Should the project prove to be an economical supply option, the First Nations-private developer partnership would develop the site, build the power plant and enter into a long-term power purchase agreement with SaskPower.

Wednesday, May 12, 2010

50 MW run-of-river project moving forward with feasibility study

SaskPower and the Black Lake First Nation signed an agreement to carry out a feasibility study on a 50 MW run-of-river project at Elizabeth Falls near Fond du Lac, Saskatchewan which will allow for environmental and engineering studies to begin in May, 2010.

If the feasibility study indicates the project is viable, the Black Lake First Nation and SaskPower will need to negotiate the terms of a PPA.

Tuesday, May 11, 2010

Onkalo - Finland's ambitious nuclear waste disposal project

Having lived in Finland for almost 7 years, the nation is near and dear to my heart. I am particularly intrigued with Finland’s nuclear policy and their unwavering quest for energy independence. A new documentary film just released at the Tribeca Film Festival called “Into Eternity” by Michael Madsen highlighted the Finns resolute determination to manage their ambitious nuclear program.

The documentary chronicles a place called Onkalo (Finnish for “hidden”), on an island northwest of Helsinki, in the municipality of Eurajoki near the existing Olkiluoto nuclear facility where Finnish engineers are digging a very large tunnel. Finland has been preparing for final disposal of spent nuclear fuel for almost 25 years. When the Onkalo tunnel is complete 10 years from now, it will include 5 kilometres of access tunnels almost 500 meters down into solid bedrock. Onkalo is planned to last 20 times as long as the pyramids have so far and will include an encapsulation plant and final disposal repository.

Forward-looking legislation enacted in Finland requires nuclear waste generated in Finland to be processed, stored and finally disposed of in Finland. It is a common misconception that Finland “dumps” its nuclear waste in Russia, even though there have been numerous offers from Russian companies to store and dispose of Finnish nuclear waste. Finland intends to develop their own comprehensive energy management solution without the need to rely on any other jurisdiction, particular its Eastern neighbour.

Looking ahead to the future, under the current Finnish Nuclear Energy Act, funds for nuclear waste management are collected in advance in the price of nuclear electricity and paid into the State Nuclear Waste Management Fund to be used to cover the cost of decommissioning of nuclear plants.

The Finns have collaborated with many international organisations on this project, including Ontario Power Generation, and regularly invite researchers, scientists and others to share their experience in this ambitious project.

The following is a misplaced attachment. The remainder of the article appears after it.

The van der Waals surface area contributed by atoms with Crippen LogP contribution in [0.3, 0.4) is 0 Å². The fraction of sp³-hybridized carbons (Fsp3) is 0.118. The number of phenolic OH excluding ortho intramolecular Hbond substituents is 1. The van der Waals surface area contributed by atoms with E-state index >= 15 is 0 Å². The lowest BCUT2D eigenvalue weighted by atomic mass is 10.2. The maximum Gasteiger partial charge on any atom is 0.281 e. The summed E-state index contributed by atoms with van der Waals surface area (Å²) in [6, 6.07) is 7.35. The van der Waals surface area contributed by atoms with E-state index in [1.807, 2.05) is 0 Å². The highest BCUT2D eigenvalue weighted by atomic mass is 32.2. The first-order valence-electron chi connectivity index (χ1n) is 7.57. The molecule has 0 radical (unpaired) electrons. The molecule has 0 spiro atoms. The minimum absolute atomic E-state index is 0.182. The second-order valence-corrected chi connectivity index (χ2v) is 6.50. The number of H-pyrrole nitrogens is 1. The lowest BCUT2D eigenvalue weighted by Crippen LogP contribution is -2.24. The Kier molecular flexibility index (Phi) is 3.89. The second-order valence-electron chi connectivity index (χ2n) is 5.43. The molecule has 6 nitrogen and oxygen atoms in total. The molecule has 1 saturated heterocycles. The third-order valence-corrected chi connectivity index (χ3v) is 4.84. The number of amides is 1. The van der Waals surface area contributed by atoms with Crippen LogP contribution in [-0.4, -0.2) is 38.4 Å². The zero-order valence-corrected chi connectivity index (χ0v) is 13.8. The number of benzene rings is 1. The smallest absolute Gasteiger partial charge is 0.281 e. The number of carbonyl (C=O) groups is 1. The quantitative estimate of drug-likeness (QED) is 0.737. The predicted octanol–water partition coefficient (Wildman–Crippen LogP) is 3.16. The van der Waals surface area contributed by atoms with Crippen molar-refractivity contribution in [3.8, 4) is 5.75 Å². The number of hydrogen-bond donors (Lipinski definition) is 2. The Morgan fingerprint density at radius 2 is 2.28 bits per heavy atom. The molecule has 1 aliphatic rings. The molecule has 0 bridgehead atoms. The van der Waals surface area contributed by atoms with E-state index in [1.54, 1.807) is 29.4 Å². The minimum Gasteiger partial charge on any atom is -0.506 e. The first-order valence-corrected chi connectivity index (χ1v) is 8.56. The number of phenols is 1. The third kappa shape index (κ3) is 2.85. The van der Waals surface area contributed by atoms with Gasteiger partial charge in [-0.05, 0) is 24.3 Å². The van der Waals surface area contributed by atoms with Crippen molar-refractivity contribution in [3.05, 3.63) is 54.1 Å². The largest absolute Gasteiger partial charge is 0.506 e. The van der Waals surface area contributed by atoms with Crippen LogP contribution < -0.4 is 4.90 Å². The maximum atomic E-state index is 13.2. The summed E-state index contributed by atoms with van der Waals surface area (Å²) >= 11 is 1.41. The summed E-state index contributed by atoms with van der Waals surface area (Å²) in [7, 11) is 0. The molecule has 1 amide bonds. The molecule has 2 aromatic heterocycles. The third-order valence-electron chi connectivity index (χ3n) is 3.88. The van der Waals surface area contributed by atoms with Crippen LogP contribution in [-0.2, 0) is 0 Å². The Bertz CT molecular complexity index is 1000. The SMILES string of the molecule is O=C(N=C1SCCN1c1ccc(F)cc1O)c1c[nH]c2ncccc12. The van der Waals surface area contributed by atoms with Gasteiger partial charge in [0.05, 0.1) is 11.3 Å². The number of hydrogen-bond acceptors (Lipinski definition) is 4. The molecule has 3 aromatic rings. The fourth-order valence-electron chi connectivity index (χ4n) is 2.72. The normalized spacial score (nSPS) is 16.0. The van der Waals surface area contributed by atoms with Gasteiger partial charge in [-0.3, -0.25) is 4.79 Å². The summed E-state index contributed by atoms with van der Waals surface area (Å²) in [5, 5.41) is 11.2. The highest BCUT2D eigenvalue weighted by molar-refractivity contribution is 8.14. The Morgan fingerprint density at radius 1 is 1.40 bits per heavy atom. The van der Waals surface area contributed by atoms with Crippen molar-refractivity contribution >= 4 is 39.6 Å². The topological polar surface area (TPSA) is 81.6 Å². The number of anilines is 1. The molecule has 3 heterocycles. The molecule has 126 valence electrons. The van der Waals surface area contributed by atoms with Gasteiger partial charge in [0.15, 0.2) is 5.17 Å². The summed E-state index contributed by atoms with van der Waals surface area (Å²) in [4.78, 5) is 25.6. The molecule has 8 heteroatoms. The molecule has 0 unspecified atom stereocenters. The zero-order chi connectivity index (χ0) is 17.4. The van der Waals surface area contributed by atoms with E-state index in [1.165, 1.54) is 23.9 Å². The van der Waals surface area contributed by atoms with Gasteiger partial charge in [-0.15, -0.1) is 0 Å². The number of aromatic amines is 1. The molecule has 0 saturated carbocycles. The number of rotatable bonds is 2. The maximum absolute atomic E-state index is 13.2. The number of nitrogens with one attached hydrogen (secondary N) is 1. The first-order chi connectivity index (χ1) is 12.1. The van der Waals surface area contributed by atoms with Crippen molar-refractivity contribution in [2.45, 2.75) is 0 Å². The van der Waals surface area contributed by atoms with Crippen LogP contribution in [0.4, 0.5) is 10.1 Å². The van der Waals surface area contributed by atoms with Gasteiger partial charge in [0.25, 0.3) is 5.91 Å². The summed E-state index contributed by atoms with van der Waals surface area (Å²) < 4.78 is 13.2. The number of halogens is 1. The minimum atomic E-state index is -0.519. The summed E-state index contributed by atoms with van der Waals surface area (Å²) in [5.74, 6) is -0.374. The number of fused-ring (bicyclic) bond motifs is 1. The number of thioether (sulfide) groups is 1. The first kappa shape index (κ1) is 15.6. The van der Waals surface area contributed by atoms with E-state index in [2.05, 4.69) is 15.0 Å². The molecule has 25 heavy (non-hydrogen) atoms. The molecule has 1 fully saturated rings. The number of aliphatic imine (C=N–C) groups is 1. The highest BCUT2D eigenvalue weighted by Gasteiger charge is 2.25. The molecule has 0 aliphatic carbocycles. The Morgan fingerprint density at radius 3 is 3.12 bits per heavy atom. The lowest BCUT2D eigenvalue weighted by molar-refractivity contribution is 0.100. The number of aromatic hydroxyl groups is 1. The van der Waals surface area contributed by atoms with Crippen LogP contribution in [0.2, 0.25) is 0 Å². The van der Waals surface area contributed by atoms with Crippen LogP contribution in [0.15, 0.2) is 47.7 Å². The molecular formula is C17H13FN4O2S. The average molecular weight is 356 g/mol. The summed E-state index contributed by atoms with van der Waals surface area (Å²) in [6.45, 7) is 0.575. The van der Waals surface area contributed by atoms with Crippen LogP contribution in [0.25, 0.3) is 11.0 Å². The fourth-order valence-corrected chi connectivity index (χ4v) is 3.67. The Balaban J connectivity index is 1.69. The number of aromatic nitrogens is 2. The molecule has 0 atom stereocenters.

Finnish engineers are not precluding the possibility that the “waste” will be re-excavated in the future for further processing, but in the interim must be totally secure. Finns do not take safety lightly, and if anyone can come up with a workable solution to nuclear waste disposal, the Finns incredible drive to be self-sufficient just might be what it takes to do it.

Wednesday, May 5, 2010

Legislative policy in Mexico could boost renewable energy development

Proposed legislation in Mexico plans to boost renewable energy generation to 35% of supply by 2024, according to a national energy policy that should be approved by the Mexican congress this year, as Mexico looks to counter its declining oil production.

This is the first articulated renewable energy policy in Mexico. The energy policy is required under the 2008 Energy Reform Bill, which includes provisions to promote and regulate the development of renewable energy in Mexico.

Mexico does not presently offer subsidies or incentives for renewable energy. However, the Mexican state power company (CFE) continues to tender wind projects to independent power producers (IPPs) in 100 MW increments which operate under power purchase agreements (PPAs) with CFE for 20 years. It is anticipated that the new energy policy will help streamline the contracting and permitting process and bring more renewable energy generation online more efficiently.

The energy policy has been reviewed by the Mexican congress. After the energy policy is returned to the energy secretariat with questions, it is expected to be approved before Q3 2010.

Tuesday, May 4, 2010

Google makes first direct investment of $39 million USD in North Dakota wind farm

Google, the search engine and IT giant, has invested almost $39 million USD in two wind farms in North Dakota, already built by NextEra Energy Resources, reports the New York Times.

In February, 2010 the US Federal Energy Regulatory Commission (FERC) approved Google’s move into the energy market, enabling Google to sell energy, capacity and other services. It is believed that Google Energy intends to act as a power marketer by purchasing electricity and reselling it to wholesale customers.

The New York Times reported that the investment is a “tax equity investment”, allowing Google to earn a return based on the tax credits awarded by the government for renewable energy projects.